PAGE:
In case you are using guanciale, make sure to remove the hard outer skin before cutting the meat into 1/2-inch cubes. Place the cubes in a large skillet over medium heat. If you are using pancetta instead, add a pinch of salt and pepper into the pan. Sauté the meat for approximately 4-6 minutes until it becomes deeply browned and crispy. Then, turn off the heat.

While the pasta is cooking, separate the eggs and place the yolks in a large mixing bowl. If you prefer a sauce with a slightly lighter consistency, you can add the white of one egg as well. Then, add the pecorino cheese and a generous sprinkle of black pepper to the mixing bowl. Whisk the eggs and cheese together thoroughly until they are well combined.

When the pasta is al dente to your taste, transfer it to the bowl with the egg mixture, using either tongs or a slotted spoon. Vigorously stir the pasta until the egg yolks coat it completely. Next, add the guanciale and the fat from the skillet to the bowl and stir again to ensure that the sauce is evenly distributed. If you find the sauce too thick, you can add some of the hot pasta water to it to achieve your desired consistency.

Serve immediately, topped with extra black pepper and grated pecorino on top if you like.

Interested in trying the ORIGINAL carbonara recipe? You can check it out here! If you're looking for other simple pasta dishes, you might want to try our Burro e Parmigiano recipe.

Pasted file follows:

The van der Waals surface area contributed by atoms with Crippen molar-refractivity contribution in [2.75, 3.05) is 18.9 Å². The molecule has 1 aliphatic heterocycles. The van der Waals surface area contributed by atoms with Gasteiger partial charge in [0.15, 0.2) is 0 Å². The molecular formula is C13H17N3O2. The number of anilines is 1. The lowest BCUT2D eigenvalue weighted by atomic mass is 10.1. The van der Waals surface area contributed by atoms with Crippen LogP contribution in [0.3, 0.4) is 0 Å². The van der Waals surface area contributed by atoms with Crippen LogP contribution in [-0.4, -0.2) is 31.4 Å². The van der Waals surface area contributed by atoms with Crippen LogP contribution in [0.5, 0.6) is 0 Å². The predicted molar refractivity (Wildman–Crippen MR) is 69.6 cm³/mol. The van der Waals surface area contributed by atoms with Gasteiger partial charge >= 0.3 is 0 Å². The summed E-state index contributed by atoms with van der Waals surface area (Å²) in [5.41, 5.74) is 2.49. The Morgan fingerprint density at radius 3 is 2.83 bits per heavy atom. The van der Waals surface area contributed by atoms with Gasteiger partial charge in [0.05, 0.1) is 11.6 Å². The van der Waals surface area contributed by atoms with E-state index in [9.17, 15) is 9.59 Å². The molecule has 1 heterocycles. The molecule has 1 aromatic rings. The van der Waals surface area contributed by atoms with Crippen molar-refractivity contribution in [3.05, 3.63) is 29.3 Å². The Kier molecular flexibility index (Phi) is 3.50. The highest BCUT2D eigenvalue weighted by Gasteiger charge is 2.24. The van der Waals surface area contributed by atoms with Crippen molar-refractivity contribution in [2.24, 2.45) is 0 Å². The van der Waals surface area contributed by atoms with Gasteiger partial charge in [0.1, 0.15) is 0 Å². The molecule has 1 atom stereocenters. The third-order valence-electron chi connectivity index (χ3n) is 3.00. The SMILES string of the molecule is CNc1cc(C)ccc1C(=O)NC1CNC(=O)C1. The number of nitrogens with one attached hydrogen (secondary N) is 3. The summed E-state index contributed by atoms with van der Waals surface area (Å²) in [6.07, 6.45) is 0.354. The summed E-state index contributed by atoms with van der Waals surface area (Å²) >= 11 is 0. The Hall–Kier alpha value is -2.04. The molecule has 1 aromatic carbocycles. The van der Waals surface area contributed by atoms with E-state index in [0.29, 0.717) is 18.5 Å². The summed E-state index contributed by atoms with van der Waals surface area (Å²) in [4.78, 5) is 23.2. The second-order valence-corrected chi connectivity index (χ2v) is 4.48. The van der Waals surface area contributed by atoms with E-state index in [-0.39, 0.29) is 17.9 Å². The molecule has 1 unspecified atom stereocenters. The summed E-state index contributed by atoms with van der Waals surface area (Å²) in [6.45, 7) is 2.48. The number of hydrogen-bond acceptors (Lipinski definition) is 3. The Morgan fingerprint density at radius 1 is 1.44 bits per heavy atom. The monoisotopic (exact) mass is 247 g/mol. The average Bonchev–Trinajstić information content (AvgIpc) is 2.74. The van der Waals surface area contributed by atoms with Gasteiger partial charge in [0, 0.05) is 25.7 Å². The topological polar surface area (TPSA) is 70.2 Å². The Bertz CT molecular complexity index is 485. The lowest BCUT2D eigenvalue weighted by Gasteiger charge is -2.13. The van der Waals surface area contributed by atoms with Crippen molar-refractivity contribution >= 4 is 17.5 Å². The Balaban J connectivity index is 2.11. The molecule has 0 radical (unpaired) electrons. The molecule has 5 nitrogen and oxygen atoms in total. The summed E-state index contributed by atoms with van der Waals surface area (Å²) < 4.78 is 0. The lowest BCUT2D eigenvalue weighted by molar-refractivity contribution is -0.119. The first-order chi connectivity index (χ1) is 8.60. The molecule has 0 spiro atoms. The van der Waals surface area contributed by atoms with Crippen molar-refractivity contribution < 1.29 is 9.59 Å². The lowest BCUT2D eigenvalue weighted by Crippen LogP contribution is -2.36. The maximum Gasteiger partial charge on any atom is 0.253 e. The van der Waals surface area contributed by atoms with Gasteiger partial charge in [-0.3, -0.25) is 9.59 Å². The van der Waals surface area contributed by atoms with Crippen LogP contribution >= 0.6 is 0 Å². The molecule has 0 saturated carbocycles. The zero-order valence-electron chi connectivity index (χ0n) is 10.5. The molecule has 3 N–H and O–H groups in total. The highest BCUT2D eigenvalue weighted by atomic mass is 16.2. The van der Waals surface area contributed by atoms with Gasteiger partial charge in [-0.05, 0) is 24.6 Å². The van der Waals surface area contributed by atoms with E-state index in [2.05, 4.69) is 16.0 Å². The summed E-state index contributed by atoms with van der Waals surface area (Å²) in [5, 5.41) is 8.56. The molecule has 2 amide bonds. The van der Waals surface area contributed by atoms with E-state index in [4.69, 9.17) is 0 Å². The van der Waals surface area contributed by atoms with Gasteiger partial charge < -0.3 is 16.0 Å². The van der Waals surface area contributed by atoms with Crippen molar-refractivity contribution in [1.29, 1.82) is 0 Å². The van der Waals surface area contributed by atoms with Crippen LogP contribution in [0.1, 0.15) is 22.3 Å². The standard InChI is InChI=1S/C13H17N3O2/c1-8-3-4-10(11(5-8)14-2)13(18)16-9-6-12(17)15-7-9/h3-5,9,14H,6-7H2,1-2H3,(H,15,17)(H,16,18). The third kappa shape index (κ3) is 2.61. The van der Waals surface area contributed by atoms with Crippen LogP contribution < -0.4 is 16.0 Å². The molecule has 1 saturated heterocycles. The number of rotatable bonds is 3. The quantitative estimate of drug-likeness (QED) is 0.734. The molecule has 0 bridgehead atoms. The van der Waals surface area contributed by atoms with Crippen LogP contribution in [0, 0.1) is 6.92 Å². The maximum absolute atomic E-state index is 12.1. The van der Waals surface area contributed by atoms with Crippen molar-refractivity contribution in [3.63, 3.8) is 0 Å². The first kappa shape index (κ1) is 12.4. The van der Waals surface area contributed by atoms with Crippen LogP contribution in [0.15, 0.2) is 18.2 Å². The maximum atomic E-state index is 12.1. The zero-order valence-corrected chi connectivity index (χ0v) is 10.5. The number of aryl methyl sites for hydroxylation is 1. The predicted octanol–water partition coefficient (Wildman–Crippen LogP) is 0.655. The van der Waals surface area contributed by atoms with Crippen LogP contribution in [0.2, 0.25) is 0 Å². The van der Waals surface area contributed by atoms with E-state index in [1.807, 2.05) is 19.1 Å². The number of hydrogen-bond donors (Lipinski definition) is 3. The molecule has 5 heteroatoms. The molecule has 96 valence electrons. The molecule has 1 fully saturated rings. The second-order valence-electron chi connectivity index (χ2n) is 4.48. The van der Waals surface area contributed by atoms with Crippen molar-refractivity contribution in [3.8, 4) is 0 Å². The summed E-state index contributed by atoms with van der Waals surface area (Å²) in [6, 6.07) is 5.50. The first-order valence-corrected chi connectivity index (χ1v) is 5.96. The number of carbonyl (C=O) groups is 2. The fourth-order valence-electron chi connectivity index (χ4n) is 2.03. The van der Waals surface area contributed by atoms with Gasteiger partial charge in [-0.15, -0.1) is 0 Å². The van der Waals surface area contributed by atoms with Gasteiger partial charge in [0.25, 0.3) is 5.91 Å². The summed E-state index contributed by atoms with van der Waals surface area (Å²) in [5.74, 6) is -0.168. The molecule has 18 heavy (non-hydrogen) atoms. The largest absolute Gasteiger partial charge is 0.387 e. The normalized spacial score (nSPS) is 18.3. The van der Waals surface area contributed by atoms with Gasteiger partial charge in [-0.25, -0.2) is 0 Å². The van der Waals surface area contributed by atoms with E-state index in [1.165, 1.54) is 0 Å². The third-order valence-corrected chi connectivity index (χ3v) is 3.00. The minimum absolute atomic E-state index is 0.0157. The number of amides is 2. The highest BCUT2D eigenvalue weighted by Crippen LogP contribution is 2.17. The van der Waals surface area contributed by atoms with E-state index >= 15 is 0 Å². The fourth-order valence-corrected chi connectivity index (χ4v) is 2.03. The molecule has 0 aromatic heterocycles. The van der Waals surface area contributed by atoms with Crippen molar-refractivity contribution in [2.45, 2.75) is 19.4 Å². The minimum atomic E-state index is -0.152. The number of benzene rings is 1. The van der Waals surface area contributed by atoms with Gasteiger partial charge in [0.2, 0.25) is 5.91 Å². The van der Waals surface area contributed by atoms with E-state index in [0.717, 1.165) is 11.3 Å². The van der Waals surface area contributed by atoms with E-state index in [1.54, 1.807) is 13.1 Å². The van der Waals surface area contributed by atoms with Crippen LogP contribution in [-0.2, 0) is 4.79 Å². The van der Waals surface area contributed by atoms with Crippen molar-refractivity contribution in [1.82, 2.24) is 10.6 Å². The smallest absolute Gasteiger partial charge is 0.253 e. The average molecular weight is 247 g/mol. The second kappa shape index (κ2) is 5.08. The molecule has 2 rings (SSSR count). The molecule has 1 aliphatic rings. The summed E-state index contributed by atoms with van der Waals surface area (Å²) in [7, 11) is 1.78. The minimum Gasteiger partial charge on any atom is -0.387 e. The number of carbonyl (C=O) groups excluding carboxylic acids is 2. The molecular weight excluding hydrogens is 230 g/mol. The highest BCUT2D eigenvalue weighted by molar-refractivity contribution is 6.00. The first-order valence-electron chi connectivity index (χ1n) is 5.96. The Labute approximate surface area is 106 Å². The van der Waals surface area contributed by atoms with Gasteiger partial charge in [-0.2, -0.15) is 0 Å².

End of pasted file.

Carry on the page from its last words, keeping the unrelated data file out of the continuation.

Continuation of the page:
54,431 views40 comments


Catherine Napoli
Catherine Napoli
Nov 16, 2023

Came out way too dry. Made this in my younger days, mom and nonna made it all the time too. Not sure what went wrong. Will try again.


Carol Lawrence
Carol Lawrence
Nov 06, 2023

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Thomas Metten
Thomas Metten
Jul 26, 2023

I made this as a quick evening meal, and wanted to represent team rigatoni ;-)

It was my first time, a second plate with a bit more pasta water gave better consistency to the sauce, but taste-wise: lovely!


Mar 24, 2023

Best recipe ever! I did have to use another yolk because I felt like I went crazy with the cheese. Thank you! Simple and delicious!


Aaron Williams
Aaron Williams
Jul 25, 2022

I made this a second time as part of a full course meal based on your recipes for my wife's birthday a couple of weeks ago, it was the secondo. We loved it! I think it was a lot better the second time, I made less pasta and used more egg white, excellent! I still made too much though because it was part of a huge meal.